Some of the systems programming folks we've been talking with would dispute whether that is good. They point out that, aside from having lower absolute performance costs than queues, in a lock-based system there are proven tools for deadlock detection and debugging. [^1]

While we think an async/await system is probably essential for Swift, we are also concerned that this proposal may be ignoring the foundations that proven concurrent programming is built upon. By starting from the middle (e.g. without updating the memory and ownership models), choices incompatible with systems programming may be baked into the language.

Most of all—and this is difficult because we do appreciate the obvious effort that has gone into these proposals on behalf of the whole Swift community—a massive document set is being exposed for the first time, with very little prior opportunity to discuss the approach here in the forums. That makes it something of a fait accompli, which nobody can reasonably challenge at a fundamental level without implying a huge cost to the proposers.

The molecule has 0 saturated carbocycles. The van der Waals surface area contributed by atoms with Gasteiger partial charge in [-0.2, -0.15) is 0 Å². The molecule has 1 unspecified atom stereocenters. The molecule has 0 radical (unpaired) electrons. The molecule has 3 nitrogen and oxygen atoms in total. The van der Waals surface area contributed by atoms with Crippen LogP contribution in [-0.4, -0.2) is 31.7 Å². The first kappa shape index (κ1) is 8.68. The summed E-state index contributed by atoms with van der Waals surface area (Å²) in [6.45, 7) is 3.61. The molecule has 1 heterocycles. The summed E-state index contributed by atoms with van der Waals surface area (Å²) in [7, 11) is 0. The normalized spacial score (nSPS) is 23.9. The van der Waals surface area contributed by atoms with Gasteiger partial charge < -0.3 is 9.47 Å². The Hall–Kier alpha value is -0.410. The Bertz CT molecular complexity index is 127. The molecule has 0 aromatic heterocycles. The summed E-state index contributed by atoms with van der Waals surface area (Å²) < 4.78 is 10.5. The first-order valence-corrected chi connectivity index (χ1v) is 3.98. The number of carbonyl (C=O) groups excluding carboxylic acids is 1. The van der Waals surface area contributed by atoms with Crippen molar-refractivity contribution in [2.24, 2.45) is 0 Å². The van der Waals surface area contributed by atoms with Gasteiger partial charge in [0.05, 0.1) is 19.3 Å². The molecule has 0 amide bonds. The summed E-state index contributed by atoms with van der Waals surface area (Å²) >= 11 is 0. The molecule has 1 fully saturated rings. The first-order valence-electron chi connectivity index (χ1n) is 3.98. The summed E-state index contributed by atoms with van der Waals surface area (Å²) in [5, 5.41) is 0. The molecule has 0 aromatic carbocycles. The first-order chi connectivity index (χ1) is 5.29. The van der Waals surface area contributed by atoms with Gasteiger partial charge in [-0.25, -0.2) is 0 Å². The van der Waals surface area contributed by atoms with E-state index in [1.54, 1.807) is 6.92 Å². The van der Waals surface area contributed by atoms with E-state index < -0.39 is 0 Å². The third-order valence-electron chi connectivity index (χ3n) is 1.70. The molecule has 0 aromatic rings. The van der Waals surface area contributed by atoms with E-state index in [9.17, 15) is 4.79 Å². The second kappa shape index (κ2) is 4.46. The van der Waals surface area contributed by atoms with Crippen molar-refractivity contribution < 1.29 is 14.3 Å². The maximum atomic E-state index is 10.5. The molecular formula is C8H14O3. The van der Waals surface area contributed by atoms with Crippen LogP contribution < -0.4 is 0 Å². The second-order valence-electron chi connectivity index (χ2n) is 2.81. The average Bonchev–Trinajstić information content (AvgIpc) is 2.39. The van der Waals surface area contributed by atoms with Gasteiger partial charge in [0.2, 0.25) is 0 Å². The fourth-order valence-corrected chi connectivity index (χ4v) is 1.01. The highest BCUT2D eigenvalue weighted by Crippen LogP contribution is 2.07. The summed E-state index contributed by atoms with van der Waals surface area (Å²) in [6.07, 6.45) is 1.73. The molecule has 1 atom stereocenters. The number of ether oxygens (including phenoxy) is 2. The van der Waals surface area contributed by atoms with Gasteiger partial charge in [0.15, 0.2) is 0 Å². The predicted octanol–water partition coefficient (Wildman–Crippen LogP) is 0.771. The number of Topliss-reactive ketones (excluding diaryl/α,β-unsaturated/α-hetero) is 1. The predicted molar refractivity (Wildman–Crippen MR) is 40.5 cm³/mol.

[1] Incidentally we don’t understand the claim being made that deadlocks are eliminated, since as far as we know, two actors can easily wait on one another’s results.

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Also, unfair locks perform much, much better under contention than fair locks or queues.

I guess that's a livelock and not a deadlock, as the APIs are async?

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Worse, they don't prevent interleaving the code (AFAIU). So another "partial task" can be executed on actor1 while it's waiting for the result from actor2. So less deadlock, but could lead to unexpected result to untrained eyes (or even trained ones). We can go to Async Function thread if we want to discuss this. I think it's mentioned there.